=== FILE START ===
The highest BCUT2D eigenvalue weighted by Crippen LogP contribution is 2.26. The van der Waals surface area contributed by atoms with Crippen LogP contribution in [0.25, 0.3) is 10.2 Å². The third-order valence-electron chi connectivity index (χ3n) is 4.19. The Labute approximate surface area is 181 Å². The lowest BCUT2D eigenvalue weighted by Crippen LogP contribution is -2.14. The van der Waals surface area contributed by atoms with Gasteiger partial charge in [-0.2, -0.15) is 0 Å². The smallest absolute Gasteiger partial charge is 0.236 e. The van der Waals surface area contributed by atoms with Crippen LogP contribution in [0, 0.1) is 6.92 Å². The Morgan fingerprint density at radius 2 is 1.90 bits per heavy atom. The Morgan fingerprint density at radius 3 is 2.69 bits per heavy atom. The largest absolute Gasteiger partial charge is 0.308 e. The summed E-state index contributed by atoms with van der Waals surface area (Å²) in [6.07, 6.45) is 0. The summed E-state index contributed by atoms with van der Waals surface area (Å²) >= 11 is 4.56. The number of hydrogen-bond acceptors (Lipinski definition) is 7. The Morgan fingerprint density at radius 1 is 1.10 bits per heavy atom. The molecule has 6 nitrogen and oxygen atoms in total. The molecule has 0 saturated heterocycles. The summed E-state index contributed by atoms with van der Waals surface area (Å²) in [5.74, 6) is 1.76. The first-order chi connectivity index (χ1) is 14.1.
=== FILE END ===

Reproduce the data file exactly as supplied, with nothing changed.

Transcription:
The highest BCUT2D eigenvalue weighted by Crippen LogP contribution is 2.26. The van der Waals surface area contributed by atoms with Crippen LogP contribution in [0.25, 0.3) is 10.2 Å². The third-order valence-electron chi connectivity index (χ3n) is 4.19. The Labute approximate surface area is 181 Å². The lowest BCUT2D eigenvalue weighted by Crippen LogP contribution is -2.14. The van der Waals surface area contributed by atoms with Gasteiger partial charge in [-0.2, -0.15) is 0 Å². The smallest absolute Gasteiger partial charge is 0.236 e. The van der Waals surface area contributed by atoms with Crippen LogP contribution in [0, 0.1) is 6.92 Å². The Morgan fingerprint density at radius 2 is 1.90 bits per heavy atom. The Morgan fingerprint density at radius 3 is 2.69 bits per heavy atom. The largest absolute Gasteiger partial charge is 0.308 e. The summed E-state index contributed by atoms with van der Waals surface area (Å²) in [6.07, 6.45) is 0. The summed E-state index contributed by atoms with van der Waals surface area (Å²) >= 11 is 4.56. The number of hydrogen-bond acceptors (Lipinski definition) is 7. The Morgan fingerprint density at radius 1 is 1.10 bits per heavy atom. The molecule has 6 nitrogen and oxygen atoms in total. The molecule has 0 saturated heterocycles. The summed E-state index contributed by atoms with van der Waals surface area (Å²) in [5.74, 6) is 1.76. The first-order chi connectivity index (χ1) is 14.1.